And so, when King Tefnakht of Sais in the Delta showed expansionist ambitions, Piankhy’s religious fervor led him to descend upon Egypt with his powerful army in a crusade to unite the nation under an ‘ideologically Egyptian’ king—himself. In southern Egypt, he diplomatically established his influence by convincing the Thebans to adopt his sister Amenirdis as the Divine Adoratrice of Amun—a position with considerable political power. In northern Egypt, his military supremacy brought compliance. But instead of annihilating the (mostly Lybian) kings, princes and chieftains of the Delta, he was satisfied with receiving their pledge of allegiance.

By the strength of their conviction and their deft and consistent application of symbolically charged gestures, Kushite kings awoke in their people a sense of national identity, gave a new impetus and a clear purpose to a land slowly drifting away into irrelevance. Although the idea of drawing strength from Egypt’s great past predates their intervention—“it had its origin in the later Lybian period, having begun during the first half of the eight century BC” (Shaw 2000:356)—the Kushites lent an energy, and a dedication to the cause that is almost palpable. Dynasty 25 high art blends the physical strength of Kushite body types with the classical model of Old Kingdom portraiture, adding a few details that demonstrate that Dynasty 25 Egypt was not just a relic of the past, but a nation moving forward, building confidently and proudly on its glorious heritage.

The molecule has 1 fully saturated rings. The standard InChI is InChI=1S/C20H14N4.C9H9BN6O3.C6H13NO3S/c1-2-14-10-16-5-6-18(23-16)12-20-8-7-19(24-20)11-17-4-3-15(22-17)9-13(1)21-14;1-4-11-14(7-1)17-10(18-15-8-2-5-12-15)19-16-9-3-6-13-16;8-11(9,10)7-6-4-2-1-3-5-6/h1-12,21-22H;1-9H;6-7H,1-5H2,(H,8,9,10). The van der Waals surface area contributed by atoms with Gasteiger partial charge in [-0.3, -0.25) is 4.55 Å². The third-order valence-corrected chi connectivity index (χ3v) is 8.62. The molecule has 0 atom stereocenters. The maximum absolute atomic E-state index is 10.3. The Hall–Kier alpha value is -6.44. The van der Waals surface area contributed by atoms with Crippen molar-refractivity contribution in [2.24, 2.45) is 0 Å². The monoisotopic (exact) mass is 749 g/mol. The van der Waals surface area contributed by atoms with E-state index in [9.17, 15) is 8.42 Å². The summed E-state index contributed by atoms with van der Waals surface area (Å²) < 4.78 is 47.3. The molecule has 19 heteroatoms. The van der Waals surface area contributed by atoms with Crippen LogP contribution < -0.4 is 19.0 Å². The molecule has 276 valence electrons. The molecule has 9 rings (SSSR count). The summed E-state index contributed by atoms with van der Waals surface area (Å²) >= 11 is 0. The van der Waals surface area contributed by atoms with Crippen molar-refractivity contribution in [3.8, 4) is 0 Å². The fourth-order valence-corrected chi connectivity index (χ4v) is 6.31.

Although in artistic and cultural matters, the Kushite kings insisted on a return to Old Kingdom order, in politics they were unwilling to commit the resources necessary to return to an absolute centralized royal authority. But perpetuating the decentralized model of the previous hundred years meant they had to intervene sporadically to curtail the ambitions of their vassals. More importantly, the relative independence of local rulers in the delta eventually drew them to meddle in rebellions against the Assyrian dominance of Palestine. Provoking the Assyrian empire at the height of its power proved fatal to the Kushite Dynasty. In 667 BC, Assyria invaded Egypt and the Kushites pulled back to the land of Kush. Within three years, all hope was lost for Dynasty 25.

Bibliography (for this item)

Khalil, Hassan M.
1976 Preliminary Studies on the Sanusret Collection. Manuscript, Musée l’Egypte et le Monde Antique, Monaco-Ville, Monaco.

Bibliography (on Dynasty 25)

Institut du monde Arabe, Paris, , and Kunsthalle der Hypo-Kulturstiftung, Munich
1997 SOUDAN. Royaumes sur le Nil (Exhibition in Munich, Paris, Amsterdam, Toulouse, Mannheim.). Flammarion, Paris.

Shaw, Ian
2000 The Oxford History of Ancient Egypt. Oxford University Press, Oxford, United Kingdom.